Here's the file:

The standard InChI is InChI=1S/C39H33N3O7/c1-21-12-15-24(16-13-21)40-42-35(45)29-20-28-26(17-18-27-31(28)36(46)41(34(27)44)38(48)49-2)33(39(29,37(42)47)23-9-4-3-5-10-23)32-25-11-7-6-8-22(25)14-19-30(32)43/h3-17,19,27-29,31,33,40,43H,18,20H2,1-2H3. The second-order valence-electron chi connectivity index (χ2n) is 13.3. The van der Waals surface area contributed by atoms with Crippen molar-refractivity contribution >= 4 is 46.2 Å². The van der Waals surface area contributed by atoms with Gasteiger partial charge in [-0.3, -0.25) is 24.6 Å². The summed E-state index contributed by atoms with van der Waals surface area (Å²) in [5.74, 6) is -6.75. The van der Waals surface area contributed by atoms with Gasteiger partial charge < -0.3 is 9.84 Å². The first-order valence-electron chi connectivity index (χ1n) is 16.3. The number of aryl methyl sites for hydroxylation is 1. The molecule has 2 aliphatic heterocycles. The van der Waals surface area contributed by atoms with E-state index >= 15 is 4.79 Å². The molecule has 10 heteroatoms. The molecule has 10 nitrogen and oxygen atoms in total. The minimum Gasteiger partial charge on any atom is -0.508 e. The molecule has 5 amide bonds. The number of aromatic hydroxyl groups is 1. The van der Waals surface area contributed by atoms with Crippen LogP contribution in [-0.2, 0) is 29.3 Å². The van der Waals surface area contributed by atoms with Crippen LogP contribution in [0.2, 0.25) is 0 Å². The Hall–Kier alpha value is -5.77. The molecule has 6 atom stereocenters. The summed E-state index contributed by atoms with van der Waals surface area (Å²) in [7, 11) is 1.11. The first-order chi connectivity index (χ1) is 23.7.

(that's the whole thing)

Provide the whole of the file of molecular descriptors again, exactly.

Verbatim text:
The standard InChI is InChI=1S/C39H33N3O7/c1-21-12-15-24(16-13-21)40-42-35(45)29-20-28-26(17-18-27-31(28)36(46)41(34(27)44)38(48)49-2)33(39(29,37(42)47)23-9-4-3-5-10-23)32-25-11-7-6-8-22(25)14-19-30(32)43/h3-17,19,27-29,31,33,40,43H,18,20H2,1-2H3. The second-order valence-electron chi connectivity index (χ2n) is 13.3. The van der Waals surface area contributed by atoms with Crippen molar-refractivity contribution >= 4 is 46.2 Å². The van der Waals surface area contributed by atoms with Gasteiger partial charge in [-0.3, -0.25) is 24.6 Å². The summed E-state index contributed by atoms with van der Waals surface area (Å²) in [5.74, 6) is -6.75. The van der Waals surface area contributed by atoms with Gasteiger partial charge < -0.3 is 9.84 Å². The first-order valence-electron chi connectivity index (χ1n) is 16.3. The number of aryl methyl sites for hydroxylation is 1. The molecule has 2 aliphatic heterocycles. The van der Waals surface area contributed by atoms with E-state index >= 15 is 4.79 Å². The molecule has 10 heteroatoms. The molecule has 10 nitrogen and oxygen atoms in total. The minimum Gasteiger partial charge on any atom is -0.508 e. The molecule has 5 amide bonds. The number of aromatic hydroxyl groups is 1. The van der Waals surface area contributed by atoms with Crippen LogP contribution in [-0.2, 0) is 29.3 Å². The van der Waals surface area contributed by atoms with Crippen LogP contribution in [0.2, 0.25) is 0 Å². The Hall–Kier alpha value is -5.77. The molecule has 6 atom stereocenters. The summed E-state index contributed by atoms with van der Waals surface area (Å²) in [7, 11) is 1.11. The first-order chi connectivity index (χ1) is 23.7.